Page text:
Causing harm to confer benefit is not a new concept in reproductive medicine.
Drilling many tiny holes in the ovaries - called ovarian drilling - and taking slices out of the ovary - called ovarian wedge resection - have long been used to help re-start ovulation naturally after a long period of anovulation.
The women who had scratch biopsies had live birth rates that were almost double (41.67%) those of similar women in the control group (22.96%) who did not have the procedure.
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This technique may be especially warranted when recurrent implantation failure is suspected.
Pregnancy rates may improve by up to 70% when this techniques is employed in the cycle before IVF.
In one study (4) where the biopsy was performed at egg-retrieval, the women who had the procedure experienced lower pregnancy rates than controls.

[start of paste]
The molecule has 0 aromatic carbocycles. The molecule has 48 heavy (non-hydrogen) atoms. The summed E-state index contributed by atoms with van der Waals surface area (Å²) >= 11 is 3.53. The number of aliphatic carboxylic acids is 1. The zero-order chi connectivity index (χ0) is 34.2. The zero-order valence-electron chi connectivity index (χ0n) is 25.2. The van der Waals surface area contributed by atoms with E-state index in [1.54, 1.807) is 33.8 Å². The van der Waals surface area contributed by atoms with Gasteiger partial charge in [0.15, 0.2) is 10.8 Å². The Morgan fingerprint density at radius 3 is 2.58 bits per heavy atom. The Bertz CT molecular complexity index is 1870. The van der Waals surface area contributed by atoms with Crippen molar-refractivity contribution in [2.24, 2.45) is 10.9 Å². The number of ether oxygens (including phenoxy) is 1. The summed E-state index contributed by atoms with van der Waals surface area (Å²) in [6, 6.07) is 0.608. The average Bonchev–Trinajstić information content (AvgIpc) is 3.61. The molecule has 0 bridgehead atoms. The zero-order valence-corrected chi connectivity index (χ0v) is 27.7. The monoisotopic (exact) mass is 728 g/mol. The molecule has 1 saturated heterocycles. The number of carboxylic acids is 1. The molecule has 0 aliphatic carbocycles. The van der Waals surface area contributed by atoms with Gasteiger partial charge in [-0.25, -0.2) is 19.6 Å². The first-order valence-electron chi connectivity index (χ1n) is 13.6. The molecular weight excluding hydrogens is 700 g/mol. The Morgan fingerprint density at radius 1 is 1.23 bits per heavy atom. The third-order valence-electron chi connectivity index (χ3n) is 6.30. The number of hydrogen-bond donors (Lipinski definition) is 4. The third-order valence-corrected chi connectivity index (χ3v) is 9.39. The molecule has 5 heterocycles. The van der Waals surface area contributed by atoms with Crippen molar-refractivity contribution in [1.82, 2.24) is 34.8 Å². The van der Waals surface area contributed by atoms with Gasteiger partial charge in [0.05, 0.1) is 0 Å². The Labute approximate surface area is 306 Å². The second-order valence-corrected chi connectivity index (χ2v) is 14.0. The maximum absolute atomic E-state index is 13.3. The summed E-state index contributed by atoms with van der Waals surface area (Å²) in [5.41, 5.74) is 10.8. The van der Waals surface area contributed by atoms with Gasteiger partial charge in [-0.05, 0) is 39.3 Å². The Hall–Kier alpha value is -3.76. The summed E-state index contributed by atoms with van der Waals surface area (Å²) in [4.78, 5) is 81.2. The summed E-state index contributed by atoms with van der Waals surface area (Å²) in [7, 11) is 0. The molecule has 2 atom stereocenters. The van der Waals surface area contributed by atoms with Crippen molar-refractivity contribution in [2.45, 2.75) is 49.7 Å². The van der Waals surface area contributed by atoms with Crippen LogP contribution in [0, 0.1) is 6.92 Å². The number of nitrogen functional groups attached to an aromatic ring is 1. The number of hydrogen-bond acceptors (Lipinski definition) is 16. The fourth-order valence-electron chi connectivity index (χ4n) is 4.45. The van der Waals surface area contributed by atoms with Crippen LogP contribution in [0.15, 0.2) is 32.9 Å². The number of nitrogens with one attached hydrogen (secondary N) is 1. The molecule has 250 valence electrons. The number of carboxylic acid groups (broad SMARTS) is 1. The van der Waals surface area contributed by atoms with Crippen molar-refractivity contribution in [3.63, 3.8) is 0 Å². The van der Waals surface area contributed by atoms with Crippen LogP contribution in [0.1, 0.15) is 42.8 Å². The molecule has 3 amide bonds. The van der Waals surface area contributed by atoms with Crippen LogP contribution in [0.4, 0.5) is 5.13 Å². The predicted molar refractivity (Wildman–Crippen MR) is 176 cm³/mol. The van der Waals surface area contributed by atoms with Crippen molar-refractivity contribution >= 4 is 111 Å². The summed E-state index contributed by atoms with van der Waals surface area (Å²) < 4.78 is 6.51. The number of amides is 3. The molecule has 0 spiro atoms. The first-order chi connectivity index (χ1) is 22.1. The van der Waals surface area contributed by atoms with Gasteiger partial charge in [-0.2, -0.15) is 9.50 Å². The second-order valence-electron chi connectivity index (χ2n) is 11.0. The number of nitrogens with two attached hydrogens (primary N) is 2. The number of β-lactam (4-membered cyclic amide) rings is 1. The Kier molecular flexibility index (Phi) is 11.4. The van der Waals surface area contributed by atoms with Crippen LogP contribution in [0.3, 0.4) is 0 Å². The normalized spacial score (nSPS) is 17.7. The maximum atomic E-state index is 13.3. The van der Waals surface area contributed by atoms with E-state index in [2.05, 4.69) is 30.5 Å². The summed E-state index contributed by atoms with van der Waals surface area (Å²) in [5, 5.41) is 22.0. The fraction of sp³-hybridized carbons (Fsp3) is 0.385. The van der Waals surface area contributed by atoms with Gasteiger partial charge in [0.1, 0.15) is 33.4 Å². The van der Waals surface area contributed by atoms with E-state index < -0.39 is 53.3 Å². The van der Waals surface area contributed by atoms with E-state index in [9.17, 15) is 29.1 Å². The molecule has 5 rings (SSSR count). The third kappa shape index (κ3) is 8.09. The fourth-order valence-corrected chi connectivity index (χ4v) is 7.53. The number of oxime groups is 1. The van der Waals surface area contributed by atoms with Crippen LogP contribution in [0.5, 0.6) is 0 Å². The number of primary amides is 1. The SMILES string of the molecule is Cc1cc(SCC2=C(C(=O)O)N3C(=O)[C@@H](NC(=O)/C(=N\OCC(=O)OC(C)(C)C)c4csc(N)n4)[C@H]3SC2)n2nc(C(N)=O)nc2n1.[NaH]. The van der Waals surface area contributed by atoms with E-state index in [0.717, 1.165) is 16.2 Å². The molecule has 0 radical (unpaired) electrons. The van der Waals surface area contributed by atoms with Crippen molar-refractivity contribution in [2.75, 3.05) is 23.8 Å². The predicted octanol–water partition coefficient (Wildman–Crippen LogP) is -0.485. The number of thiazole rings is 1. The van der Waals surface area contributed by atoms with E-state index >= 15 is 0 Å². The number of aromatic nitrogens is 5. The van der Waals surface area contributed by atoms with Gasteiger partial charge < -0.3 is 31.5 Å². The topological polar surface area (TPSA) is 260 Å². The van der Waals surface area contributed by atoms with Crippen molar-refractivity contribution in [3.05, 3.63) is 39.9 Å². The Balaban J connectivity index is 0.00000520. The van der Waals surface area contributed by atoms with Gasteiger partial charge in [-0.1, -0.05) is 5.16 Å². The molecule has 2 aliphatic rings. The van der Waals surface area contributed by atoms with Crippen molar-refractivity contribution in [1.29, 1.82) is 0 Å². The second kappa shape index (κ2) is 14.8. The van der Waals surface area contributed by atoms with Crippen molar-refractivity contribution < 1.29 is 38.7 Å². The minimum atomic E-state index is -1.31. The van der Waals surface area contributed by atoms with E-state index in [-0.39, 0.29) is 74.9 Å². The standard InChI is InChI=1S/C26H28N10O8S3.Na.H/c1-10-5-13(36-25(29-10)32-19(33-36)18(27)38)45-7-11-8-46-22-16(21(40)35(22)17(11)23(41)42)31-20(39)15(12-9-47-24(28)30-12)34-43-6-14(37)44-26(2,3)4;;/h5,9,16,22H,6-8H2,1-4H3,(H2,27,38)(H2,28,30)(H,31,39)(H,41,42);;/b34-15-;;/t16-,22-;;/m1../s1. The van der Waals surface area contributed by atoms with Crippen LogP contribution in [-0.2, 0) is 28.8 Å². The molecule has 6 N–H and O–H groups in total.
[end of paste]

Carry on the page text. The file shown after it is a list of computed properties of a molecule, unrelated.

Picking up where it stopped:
The current thinking on timing seems to be that with IVF, the scratch biopsy needs to be done once - or twice - in the cycle prior to embryo transfer..cycle before you begin gonadotrophin stimulation.
The researchers note that: "The evidence is strongly in favour of inducing local endometrial injury in the preceding cycle of ovarian stimulation to improve pregnancy outcomes in women with unexplained RIF (recurrent implantation failure)." "This study suggests that in women with RIF (recurrent implantation failure), inducing local injury to the womb lining in the cycle prior to starting ovarian stimulation for IVF can improve pregnancy outcomes..." Similarly, a 2012 review (8) from The Cochrane database pooled data from five trials including 591 women and concluded that: "Endometrial injury performed prior to the embryo transfer cycle improves clinical pregnancy and live birth rates in women undergoing ART..." Here follows a brief overview of some of the individual studies on this remarkable new treatment for implantation failure.